Up until then, Washington, Pyongyang and Seoul officials seemed to be coasting toward the Singapore summit. Secretary of State Pompeo even traveled to North Korea twice — once as CIA director — to meet Kim and pave the way for the meeting.
But, following Kim’s visit in the northeastern Chinese city of Dalian, the North Korean leader seemed to shift his tone on the Trump administration and its demands.
North Korea insisted on May 15 that the United States must stop demanding that North Korea “unilaterally” abandon its nuclear weapons program.
Pyongyang also took a jab at joint U.S.-South Korean military exercises, dubbing them an “intentional military provocation,” though the drills happen every year.
It’s unclear if Xi influenced Kim’s heightened rhetoric toward the U.S. and South Korea — but Trump made clear he believes that’s the case.
“I’m a little disappointed because when Kim Jong Un had the meeting with President Xi in China … I think there was a little change in attitude from Kim Jong Un,” Trump said Tuesday when he met with South Korean President Moon.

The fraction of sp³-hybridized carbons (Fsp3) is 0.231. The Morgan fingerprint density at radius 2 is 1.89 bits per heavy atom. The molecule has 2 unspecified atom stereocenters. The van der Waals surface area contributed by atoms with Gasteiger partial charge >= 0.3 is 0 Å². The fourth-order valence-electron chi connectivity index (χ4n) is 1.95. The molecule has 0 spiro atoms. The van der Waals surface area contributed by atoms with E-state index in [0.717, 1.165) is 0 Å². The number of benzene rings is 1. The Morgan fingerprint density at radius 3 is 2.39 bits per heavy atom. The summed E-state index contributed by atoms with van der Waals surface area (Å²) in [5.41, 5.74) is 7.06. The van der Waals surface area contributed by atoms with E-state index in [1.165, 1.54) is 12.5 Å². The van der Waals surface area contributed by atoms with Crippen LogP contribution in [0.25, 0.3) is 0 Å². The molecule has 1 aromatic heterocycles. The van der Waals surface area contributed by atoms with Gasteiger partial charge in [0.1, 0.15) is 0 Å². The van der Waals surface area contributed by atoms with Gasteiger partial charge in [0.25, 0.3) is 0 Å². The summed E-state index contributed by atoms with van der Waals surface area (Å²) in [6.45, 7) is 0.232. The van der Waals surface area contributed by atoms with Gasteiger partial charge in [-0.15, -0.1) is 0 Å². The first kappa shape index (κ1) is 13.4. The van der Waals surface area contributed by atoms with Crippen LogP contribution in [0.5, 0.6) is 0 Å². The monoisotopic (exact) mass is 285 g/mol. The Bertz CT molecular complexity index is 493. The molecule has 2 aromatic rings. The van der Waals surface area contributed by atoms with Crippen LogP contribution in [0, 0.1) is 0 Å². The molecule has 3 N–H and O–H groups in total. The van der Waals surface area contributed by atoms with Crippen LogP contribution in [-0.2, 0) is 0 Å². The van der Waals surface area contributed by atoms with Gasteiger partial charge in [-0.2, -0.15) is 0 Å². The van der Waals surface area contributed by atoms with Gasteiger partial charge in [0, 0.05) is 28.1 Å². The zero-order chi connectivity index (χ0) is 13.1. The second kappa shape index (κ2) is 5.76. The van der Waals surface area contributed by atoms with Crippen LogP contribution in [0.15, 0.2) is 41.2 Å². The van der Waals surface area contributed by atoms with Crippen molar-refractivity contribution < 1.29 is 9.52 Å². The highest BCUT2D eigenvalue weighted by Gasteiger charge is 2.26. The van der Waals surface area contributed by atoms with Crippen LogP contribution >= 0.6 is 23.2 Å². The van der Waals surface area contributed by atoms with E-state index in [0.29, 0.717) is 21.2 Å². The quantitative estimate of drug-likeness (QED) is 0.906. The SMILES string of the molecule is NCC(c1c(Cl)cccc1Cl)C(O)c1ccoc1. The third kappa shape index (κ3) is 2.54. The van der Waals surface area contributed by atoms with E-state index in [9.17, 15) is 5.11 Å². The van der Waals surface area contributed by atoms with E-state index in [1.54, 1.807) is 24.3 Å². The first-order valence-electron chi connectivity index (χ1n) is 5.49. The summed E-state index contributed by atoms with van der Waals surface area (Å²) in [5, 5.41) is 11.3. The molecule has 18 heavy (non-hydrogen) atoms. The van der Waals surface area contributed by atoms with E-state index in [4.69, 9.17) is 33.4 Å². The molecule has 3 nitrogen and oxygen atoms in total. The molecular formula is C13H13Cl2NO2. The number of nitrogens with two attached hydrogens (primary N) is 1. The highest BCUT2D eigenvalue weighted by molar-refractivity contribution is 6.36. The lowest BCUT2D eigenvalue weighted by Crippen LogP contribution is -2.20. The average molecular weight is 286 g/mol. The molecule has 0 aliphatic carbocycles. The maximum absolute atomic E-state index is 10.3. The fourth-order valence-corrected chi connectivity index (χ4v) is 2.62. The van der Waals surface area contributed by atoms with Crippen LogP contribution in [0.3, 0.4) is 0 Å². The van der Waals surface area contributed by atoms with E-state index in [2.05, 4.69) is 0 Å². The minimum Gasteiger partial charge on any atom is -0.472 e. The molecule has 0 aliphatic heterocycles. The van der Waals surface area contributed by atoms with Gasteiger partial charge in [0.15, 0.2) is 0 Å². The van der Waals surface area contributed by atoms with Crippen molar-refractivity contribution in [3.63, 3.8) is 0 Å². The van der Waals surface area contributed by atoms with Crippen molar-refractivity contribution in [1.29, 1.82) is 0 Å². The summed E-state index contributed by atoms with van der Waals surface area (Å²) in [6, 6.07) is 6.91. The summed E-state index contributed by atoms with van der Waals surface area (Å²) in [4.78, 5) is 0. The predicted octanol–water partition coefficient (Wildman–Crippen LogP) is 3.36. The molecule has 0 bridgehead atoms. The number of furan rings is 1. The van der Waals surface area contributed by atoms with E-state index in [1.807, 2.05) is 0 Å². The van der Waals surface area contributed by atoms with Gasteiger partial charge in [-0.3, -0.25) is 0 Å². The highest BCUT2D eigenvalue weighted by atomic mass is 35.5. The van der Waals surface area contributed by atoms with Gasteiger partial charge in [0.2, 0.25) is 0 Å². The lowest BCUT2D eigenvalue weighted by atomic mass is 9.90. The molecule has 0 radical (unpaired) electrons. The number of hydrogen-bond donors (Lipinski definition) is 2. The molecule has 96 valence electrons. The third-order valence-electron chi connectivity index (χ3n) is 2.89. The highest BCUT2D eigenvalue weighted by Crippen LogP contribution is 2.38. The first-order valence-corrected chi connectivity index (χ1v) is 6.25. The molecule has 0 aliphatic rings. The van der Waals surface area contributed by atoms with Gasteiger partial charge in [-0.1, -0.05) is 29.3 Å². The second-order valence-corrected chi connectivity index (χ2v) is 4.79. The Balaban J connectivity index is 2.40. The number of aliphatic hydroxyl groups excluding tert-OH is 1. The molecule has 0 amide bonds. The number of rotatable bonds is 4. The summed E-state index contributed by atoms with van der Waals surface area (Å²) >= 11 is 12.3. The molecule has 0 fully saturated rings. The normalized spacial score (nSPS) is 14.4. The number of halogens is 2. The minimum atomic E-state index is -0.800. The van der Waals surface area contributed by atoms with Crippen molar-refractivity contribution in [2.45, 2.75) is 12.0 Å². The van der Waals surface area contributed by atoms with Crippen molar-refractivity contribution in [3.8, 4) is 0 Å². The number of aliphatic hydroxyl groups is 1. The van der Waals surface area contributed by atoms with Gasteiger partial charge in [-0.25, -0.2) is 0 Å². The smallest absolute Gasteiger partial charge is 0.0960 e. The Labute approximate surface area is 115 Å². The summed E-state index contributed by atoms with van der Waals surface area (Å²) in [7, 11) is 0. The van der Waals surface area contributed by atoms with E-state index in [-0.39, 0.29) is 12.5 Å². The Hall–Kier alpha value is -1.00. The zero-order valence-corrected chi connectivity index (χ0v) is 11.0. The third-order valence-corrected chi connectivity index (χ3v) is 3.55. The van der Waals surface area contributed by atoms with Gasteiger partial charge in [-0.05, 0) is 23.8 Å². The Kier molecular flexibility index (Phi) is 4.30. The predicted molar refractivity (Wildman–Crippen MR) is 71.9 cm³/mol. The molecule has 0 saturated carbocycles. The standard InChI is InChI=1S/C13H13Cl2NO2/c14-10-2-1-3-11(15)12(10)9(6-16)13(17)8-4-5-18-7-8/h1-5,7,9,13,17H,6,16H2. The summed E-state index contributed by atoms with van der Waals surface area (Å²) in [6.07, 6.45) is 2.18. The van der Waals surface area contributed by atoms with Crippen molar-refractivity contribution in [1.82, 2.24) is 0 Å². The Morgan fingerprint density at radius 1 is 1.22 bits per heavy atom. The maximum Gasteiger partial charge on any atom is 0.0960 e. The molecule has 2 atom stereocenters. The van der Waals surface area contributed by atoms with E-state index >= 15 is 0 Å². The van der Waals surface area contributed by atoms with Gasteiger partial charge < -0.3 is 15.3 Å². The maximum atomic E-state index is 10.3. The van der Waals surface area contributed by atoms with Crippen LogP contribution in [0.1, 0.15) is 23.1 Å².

Analysts have suggested that China could simply be using North Korea as leverage in the trade negotiations.
China, which represents one of North Korea’s closest allies and remains at odds with Trump’s trade policies, has blamed the United States for the scrapped meeting.
Still, China rejects any implications that it could be using North Korea to gain influence.
At an economic forum in St Petersburg, Russia, on Friday, Chinese Vice President Wang Qishan called the cancellation a “brief interlude,” and said it was important for Trump and Kim to meet for the sake of regional stability.
“I believe one of the keys to the peace and stability of the peninsula is the US-DPRK relations, and a summit between them is essential,” he said.
5. Could the summit still happen?